The reason that I want to move from a critique of beliefs to a critique that includes meta beliefs is that it is occasionally possible to hold beneficial beliefs that you know to be untrue. Parables and moral tales are things that you can "believe in" but not hold to be true.
For example: My mother lost her second, and much beloved, husband to cancer several years ago. He was the mostly rigorously demonstrated "good soul" I have ever met and his name was Rudy. She lost the dog they had together about a year later. She had been a very sweet dog by the name of Ally. In the aftermath of Ally's passing my mother said something really profound to me. She said something like "I had a dream last night where Rudy and Ally where together in heaven; and it gives me a great sense of peace to think of them together like that . . . Of course all that's horseshit, but still its nice to think about."
She was going to emotionally believe that her husband and dog were together in heaven. A heaven she did not believe existed. A mind more afflicted with hobgoblins would take one of two naive routes. One is to expunge the idea from you mind and deny yourself the solace of a harmless fiction. The other would be to take this same desire for superficial consistency and let the emotional solace of the belief drive you into the arms of a religion who's world view contained such a heaven for your loved ones to exist in.
What my mother did was emotionally sophisticated, but according to the rules of logic and meaning that I learned at Tufts it was intellectually inept. And it is this conflict that I would like to address. Are we to hold ourselves to "rationalism" to the point where we deny ourselves the comfort of stories? Do we trust ourselves so little that we see "Just So" stories as the top of a slippery slope towards fundamentalism?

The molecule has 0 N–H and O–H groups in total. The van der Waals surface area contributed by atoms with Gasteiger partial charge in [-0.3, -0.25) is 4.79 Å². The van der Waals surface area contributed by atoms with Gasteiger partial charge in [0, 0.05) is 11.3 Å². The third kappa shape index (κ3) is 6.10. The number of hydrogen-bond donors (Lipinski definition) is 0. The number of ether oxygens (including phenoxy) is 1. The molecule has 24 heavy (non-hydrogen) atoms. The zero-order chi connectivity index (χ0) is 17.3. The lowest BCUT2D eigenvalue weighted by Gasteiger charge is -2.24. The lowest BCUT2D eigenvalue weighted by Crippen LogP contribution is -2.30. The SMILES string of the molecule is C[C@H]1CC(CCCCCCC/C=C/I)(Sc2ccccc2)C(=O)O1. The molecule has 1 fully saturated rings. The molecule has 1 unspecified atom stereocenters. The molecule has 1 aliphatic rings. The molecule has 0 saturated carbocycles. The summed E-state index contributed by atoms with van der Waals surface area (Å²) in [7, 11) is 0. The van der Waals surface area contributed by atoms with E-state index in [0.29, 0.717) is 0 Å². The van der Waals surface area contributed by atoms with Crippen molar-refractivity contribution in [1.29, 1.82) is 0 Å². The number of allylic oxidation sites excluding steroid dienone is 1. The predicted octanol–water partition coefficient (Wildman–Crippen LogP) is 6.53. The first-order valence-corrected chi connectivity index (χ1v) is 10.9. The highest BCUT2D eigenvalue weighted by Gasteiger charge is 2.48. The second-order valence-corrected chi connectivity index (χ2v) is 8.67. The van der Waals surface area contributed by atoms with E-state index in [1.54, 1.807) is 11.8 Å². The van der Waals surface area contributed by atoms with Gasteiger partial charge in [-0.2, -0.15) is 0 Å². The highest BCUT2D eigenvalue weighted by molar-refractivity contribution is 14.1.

Part of why I want to have a conversation about meta beliefs is that it gives us a way to talk about emotional sophistication in a way that just discussing belief denies us. In order to describe the state of my mothers beliefs you need a subtler set of categories than theist/atheist/agnostic. Using the idea of meta-beliefs makes that possible. Those beliefs that have a positive emotional impact but have crazy intellectual implications can be believed and not believed at the appropriate levels.
The pie in the sky goal here for me is to produce a set of intellectual rules that would make emotionally sophisticated stances intellectually palatable to my more rigorous friends.
I would love to get some criticism here as I want this idea persuasive, and don't worry about my feelings about my mom or whatever.